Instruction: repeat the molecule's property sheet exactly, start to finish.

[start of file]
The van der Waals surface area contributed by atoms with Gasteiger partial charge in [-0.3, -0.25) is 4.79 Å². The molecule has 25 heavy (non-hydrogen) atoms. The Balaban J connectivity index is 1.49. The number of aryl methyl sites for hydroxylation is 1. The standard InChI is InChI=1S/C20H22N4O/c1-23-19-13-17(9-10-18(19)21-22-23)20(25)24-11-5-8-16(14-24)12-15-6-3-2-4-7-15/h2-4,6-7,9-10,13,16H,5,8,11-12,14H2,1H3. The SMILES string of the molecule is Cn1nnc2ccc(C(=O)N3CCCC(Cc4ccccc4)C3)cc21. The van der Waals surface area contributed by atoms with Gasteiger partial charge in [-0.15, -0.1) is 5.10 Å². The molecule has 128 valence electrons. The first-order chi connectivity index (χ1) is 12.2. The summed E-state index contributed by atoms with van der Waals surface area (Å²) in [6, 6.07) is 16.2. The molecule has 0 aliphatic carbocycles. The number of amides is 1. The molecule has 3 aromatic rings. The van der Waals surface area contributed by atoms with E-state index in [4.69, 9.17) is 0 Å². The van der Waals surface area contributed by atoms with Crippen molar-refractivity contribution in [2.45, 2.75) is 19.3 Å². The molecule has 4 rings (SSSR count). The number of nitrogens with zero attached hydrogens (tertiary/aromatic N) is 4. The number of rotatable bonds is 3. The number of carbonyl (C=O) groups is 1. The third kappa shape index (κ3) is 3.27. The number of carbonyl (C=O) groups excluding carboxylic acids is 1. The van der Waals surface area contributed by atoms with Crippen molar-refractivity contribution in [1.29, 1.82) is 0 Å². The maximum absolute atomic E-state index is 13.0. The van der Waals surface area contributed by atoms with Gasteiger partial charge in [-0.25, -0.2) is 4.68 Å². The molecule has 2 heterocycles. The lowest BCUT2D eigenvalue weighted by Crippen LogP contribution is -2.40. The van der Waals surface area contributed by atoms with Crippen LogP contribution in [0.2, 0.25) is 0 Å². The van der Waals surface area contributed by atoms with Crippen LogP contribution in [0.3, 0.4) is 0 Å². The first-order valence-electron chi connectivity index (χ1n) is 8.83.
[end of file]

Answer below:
The van der Waals surface area contributed by atoms with Gasteiger partial charge in [-0.3, -0.25) is 4.79 Å². The molecule has 25 heavy (non-hydrogen) atoms. The Balaban J connectivity index is 1.49. The number of aryl methyl sites for hydroxylation is 1. The standard InChI is InChI=1S/C20H22N4O/c1-23-19-13-17(9-10-18(19)21-22-23)20(25)24-11-5-8-16(14-24)12-15-6-3-2-4-7-15/h2-4,6-7,9-10,13,16H,5,8,11-12,14H2,1H3. The SMILES string of the molecule is Cn1nnc2ccc(C(=O)N3CCCC(Cc4ccccc4)C3)cc21. The van der Waals surface area contributed by atoms with Gasteiger partial charge in [-0.15, -0.1) is 5.10 Å². The molecule has 128 valence electrons. The first-order chi connectivity index (χ1) is 12.2. The summed E-state index contributed by atoms with van der Waals surface area (Å²) in [6, 6.07) is 16.2. The molecule has 0 aliphatic carbocycles. The number of amides is 1. The molecule has 3 aromatic rings. The van der Waals surface area contributed by atoms with E-state index in [4.69, 9.17) is 0 Å². The van der Waals surface area contributed by atoms with Crippen molar-refractivity contribution in [2.45, 2.75) is 19.3 Å². The molecule has 4 rings (SSSR count). The number of nitrogens with zero attached hydrogens (tertiary/aromatic N) is 4. The number of rotatable bonds is 3. The number of carbonyl (C=O) groups is 1. The third kappa shape index (κ3) is 3.27. The number of carbonyl (C=O) groups excluding carboxylic acids is 1. The van der Waals surface area contributed by atoms with Crippen molar-refractivity contribution in [1.29, 1.82) is 0 Å². The maximum absolute atomic E-state index is 13.0. The van der Waals surface area contributed by atoms with Gasteiger partial charge in [-0.25, -0.2) is 4.68 Å². The molecule has 2 heterocycles. The lowest BCUT2D eigenvalue weighted by Crippen LogP contribution is -2.40. The van der Waals surface area contributed by atoms with Crippen LogP contribution in [0.2, 0.25) is 0 Å². The van der Waals surface area contributed by atoms with Crippen LogP contribution in [0.3, 0.4) is 0 Å². The first-order valence-electron chi connectivity index (χ1n) is 8.83.